GP practices General practitioner Practice manager England

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Specific training requests for clinical staff

GP practices may encounter demands from commissioners or practice inspectors that members of the practice, including GPs, are required to undertake mandatory or statutory training in a number of specific areas.

In some cases, what is described as mandatory or statutory training may not actually be the case. To help practices identify what training is required the following information should help.

Topic Comment




Taking samples for the cervical screening programme



It is good practice to ensure that practices are aware of guidance on training in cervical smear taking, and CCGs may wish to monitor the quality of cytology services and take action if this reveals evidence of any shortcomings in quality.

There are, however, no contractual grounds for requiring GPs to undertake update training, unless this is expressly agreed as part of local PMS or APMS contractual arrangements.

The NHS Cervical Screening Programme recommends that all practitioners taking cervical smear samples should undertake a minimum of a half day training programme every three years to ensure they are up to date with both the programme and the method of smear taking





There are no mandatory requirements for performing spirometry.

Some practitioners who perform or interpret diagnostic spirometry in general practice may choose to be on the National Register.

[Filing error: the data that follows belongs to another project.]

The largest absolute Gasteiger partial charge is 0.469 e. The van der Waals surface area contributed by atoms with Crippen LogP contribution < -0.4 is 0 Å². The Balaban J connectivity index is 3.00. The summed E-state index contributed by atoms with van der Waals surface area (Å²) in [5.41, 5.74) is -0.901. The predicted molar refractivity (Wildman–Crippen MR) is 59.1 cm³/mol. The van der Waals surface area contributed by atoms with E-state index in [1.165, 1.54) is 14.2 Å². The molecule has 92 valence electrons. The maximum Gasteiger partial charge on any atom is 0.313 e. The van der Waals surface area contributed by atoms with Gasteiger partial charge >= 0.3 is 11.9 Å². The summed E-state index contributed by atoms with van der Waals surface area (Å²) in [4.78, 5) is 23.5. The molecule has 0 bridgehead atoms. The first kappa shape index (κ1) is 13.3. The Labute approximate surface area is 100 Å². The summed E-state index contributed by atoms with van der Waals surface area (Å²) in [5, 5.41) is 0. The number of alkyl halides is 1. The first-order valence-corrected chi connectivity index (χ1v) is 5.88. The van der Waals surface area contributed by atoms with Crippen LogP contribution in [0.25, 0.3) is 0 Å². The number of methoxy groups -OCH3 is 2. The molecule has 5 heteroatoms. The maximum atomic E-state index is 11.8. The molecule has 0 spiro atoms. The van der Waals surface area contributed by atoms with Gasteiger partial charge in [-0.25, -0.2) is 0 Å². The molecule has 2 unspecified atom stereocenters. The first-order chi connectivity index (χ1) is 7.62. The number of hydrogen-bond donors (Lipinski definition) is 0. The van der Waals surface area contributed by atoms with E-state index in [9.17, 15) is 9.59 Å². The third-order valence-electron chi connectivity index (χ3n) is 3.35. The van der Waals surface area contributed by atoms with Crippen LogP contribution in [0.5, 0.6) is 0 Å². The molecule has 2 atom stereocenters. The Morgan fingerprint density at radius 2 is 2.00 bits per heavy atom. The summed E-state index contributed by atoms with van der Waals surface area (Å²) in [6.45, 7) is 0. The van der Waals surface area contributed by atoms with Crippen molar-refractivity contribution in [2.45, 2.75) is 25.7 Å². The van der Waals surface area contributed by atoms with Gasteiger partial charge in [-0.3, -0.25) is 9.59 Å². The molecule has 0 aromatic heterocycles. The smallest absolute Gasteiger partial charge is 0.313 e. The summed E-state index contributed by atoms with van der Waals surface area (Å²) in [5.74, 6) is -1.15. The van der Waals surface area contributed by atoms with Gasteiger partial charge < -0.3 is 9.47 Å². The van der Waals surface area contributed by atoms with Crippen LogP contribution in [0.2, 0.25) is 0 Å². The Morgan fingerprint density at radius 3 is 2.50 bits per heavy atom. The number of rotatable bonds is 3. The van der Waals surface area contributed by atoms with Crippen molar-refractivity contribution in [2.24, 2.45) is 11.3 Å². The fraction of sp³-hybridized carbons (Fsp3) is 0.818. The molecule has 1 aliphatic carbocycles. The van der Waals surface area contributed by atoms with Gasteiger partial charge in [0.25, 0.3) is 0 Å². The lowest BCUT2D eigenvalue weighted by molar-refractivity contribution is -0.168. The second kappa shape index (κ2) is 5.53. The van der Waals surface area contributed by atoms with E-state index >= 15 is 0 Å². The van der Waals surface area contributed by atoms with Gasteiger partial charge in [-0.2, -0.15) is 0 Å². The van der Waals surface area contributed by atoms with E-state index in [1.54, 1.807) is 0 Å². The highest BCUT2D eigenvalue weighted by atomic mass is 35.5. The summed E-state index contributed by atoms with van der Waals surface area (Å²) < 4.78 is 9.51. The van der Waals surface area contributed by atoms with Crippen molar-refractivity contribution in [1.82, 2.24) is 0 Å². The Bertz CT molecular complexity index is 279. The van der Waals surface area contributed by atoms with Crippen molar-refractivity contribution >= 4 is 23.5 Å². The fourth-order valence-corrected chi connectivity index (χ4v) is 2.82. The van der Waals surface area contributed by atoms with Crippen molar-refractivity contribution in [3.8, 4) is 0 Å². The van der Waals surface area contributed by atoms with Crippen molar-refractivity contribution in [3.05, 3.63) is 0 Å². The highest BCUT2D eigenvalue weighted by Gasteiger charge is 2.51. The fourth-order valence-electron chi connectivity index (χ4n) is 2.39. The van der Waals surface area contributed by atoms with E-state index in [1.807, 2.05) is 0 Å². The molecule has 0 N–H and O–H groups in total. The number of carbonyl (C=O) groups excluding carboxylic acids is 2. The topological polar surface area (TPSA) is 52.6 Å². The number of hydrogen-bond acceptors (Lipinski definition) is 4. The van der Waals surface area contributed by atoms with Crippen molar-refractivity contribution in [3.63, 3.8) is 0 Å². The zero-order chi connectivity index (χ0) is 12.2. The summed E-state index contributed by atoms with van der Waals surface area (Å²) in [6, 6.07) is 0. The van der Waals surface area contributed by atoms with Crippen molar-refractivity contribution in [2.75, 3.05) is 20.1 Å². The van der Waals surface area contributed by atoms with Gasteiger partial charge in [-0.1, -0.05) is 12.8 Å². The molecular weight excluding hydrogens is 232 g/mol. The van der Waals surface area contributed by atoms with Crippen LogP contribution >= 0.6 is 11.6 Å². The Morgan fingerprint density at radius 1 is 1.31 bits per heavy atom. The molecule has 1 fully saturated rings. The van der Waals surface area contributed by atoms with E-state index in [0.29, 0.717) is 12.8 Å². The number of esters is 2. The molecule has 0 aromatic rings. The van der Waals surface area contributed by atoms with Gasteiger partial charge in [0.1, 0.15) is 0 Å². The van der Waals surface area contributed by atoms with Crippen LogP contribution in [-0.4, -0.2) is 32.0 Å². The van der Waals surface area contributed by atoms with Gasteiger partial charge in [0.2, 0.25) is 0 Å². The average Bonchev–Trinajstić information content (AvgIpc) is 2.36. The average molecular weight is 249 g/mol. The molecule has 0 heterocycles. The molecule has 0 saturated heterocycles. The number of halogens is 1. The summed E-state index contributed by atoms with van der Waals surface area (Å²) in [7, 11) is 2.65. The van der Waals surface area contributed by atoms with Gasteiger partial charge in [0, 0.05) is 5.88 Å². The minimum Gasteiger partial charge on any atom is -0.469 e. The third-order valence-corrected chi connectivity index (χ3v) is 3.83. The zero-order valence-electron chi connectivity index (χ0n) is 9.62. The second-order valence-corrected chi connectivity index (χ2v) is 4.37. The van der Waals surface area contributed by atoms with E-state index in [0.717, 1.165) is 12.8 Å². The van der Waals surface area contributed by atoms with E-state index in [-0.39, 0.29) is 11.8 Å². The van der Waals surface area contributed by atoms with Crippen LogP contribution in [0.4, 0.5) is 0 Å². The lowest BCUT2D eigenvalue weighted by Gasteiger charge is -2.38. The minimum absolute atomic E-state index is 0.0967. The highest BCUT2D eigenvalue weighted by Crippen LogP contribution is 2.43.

This demonstrates they have achieved the standard of practice set out by the Association for Respiratory Technology and Physiology (ARTP).

CQC expects practices to be able to demonstrate that all staff who perform spirometry tests or interpret results are competent.

They can demonstrate this if the relevant staff members are on the National Register, but may choose to present other evidence.




Administering vaccines

Practices could be asked by CQC to demonstrate training for clinical staff linked to their specific clinical responsibilities.

For nursing staff, for example, this could be taking samples for the cervical screening programme, administering vaccines and for extended roles in treating minor illness and long-term conditions.

It is for the practice to determine how they demonstrate that their staff have the necessary skills to perform the activities asked of them.




Minor surgery

Minor surgery is defined in the GP contract as 'curettage and cautery and, in relation to warts, verrucae and other skin lesions, cryocautery'.

There are no mandatory training requirements for performing minor surgery. It is up to the practice to determine the training required to meet the needs of their patients.

RCGPLearning provides minor surgery courses and the RCGP minor surgery page has links to NICE and NHS published guidance for the management of skin cancer and for the different levels of skills required.



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Please note: The above list is not exhaustive and will be added to as and when new information is received.

If you receive notification that training in a particular area (or a specific training course) is required, please get in touch with BMA staff who will be happy to clarify your training obligations.

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